Learning from Users' Interactions with Visual Analytics Systems.
Abstract: Experts in
disparate fields from biology to business are increasingly called upon to make decisions
based on data, but their background is not in data science, which is itself a separate
field requiring years to master. Machine learning approaches tend to focus on finding a
black-box answer, which the user may not understand or trust. Visualization on its own
can leverage the power ... read moreof human insight, but may miss out on the computational power
available with automated analysis. Visual analytics researchers aim to provide tools for
domain experts to find the patterns they need in their data, and have recently been
interested in systems that combine the two approaches. One promising method is to blend
the best of visualization and machine learning by building systems that provide
interfaces for users to explore their data interactively with visual tools, gather their
feedback through interaction mechanisms, and apply that feedback by using machine
learning to build analytical models. In this dissertation, I discuss my research on such
systems, showing techniques for learning from user interactions about the data and about
the users themselves. Specifically, I first describe a prototype system for learning
distance functions from user interactions with high-dimensional data. These distance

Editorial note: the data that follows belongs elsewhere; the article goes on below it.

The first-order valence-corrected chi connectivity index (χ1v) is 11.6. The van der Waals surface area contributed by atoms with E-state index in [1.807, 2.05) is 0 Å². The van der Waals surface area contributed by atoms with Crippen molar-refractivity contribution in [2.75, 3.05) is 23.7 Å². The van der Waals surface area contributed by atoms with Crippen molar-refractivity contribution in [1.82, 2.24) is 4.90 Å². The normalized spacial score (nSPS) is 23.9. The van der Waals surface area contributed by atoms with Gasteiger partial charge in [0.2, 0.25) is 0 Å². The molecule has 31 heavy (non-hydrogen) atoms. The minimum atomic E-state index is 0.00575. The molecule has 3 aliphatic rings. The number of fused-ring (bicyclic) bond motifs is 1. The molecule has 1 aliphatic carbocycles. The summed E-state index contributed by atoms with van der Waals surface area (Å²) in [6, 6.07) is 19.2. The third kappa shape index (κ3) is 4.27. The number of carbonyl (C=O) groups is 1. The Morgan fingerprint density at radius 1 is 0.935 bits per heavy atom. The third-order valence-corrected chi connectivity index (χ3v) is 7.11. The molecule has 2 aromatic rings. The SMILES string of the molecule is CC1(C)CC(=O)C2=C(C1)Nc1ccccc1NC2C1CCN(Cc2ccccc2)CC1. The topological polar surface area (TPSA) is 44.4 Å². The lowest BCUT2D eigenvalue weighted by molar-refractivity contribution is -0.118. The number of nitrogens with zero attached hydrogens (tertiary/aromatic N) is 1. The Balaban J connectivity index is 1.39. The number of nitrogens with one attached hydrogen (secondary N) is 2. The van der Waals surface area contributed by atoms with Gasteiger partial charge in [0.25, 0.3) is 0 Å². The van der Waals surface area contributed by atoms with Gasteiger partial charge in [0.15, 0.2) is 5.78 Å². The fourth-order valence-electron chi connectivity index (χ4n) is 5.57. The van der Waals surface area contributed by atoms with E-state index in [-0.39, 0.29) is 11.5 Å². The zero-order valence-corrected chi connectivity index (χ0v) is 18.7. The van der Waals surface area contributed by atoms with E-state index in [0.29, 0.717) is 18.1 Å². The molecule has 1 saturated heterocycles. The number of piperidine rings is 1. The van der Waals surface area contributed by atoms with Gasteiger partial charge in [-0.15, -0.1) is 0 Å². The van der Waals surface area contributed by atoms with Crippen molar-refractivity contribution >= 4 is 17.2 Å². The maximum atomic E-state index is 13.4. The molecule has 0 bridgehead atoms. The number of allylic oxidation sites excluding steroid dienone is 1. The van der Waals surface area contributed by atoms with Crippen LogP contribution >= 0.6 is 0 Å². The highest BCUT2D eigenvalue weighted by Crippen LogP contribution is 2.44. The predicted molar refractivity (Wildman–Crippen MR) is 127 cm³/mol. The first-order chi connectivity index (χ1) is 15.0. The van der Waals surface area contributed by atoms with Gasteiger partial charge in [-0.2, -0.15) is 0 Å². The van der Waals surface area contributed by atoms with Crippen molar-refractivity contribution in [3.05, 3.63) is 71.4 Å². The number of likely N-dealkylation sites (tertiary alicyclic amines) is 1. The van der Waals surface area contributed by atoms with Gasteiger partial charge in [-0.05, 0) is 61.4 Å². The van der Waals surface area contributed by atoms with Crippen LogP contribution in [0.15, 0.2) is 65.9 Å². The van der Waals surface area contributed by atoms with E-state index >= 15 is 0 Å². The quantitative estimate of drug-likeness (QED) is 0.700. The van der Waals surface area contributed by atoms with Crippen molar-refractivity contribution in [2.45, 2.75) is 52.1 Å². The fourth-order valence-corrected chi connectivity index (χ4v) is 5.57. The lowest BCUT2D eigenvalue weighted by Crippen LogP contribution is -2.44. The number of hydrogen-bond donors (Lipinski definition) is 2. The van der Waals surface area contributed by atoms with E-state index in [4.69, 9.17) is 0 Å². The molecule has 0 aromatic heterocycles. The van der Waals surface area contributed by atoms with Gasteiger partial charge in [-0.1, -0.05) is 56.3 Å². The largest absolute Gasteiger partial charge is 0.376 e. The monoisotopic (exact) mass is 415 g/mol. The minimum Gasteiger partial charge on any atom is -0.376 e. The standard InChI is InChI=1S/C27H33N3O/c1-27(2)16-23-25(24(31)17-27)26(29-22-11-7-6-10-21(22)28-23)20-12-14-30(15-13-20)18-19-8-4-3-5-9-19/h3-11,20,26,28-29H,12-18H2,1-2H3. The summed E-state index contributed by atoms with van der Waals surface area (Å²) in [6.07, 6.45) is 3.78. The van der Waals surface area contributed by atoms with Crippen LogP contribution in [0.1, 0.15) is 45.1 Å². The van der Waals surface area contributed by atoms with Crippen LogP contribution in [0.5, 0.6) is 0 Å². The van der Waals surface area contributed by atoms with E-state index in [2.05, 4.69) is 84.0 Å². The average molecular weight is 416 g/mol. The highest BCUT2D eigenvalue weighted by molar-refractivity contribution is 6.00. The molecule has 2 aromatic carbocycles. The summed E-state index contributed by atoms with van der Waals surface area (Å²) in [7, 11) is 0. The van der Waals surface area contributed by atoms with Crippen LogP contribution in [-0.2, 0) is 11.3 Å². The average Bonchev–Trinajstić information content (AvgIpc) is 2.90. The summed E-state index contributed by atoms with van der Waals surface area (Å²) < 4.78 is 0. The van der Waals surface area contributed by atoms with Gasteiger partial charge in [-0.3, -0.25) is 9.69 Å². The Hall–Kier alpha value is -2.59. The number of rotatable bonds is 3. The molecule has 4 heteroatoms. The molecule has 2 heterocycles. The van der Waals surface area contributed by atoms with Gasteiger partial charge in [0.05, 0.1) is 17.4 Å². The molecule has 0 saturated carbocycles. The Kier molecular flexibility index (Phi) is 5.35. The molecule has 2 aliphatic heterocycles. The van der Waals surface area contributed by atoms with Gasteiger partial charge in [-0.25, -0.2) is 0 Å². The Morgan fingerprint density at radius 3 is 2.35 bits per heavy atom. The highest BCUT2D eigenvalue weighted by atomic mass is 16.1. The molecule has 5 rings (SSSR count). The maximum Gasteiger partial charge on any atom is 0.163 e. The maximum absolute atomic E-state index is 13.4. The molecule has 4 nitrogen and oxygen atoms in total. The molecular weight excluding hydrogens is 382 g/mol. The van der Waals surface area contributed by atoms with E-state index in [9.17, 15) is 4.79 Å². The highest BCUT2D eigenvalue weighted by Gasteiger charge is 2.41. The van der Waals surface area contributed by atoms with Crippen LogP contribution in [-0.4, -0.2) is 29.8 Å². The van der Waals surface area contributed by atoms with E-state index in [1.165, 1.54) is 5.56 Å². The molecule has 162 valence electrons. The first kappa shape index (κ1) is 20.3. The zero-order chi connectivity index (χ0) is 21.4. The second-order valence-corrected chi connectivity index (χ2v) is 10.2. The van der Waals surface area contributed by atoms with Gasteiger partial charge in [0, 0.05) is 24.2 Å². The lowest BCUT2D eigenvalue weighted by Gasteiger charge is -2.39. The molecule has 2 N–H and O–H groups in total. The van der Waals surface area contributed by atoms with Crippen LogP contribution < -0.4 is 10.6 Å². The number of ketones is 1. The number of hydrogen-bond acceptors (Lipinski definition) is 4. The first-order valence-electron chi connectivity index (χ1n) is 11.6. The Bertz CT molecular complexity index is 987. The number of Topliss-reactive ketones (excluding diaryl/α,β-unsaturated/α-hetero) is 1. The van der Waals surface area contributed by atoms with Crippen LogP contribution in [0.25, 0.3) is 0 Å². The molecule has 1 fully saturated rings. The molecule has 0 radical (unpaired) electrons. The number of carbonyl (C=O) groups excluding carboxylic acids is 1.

functions are weighted Euclidean functions that are human-readable as the relative
importance of the dimensions of the data. Observing that users of such systems may be
required to review large amounts of data to be effective, I propose an algorithm for
better leveraging user efforts in this interactive context. Next, I show an adaptation
of the interactive learning prototype for text documents, with a study showing how to
make use of the vector representation of the distance functions for numerically
examining the analysis processes of the participants. Turning the focus of the learning
back onto the user, I provide a proof-of-concept that shows how models of users as
opposed to data can be learned from user interactions. Finally, I introduce the sketch
of a framework for future systems that will empower data stakeholders to find the
answers they need without leaving their comfort
Thesis (Ph.D.)--Tufts University, 2015.
Submitted to the Dept. of Computer Science.
Advisor: Remco Chang.
Committee: Robert Jacob, Greg Crane, Misha Kilmer, and Chris North.
Keyword: Computer science.read less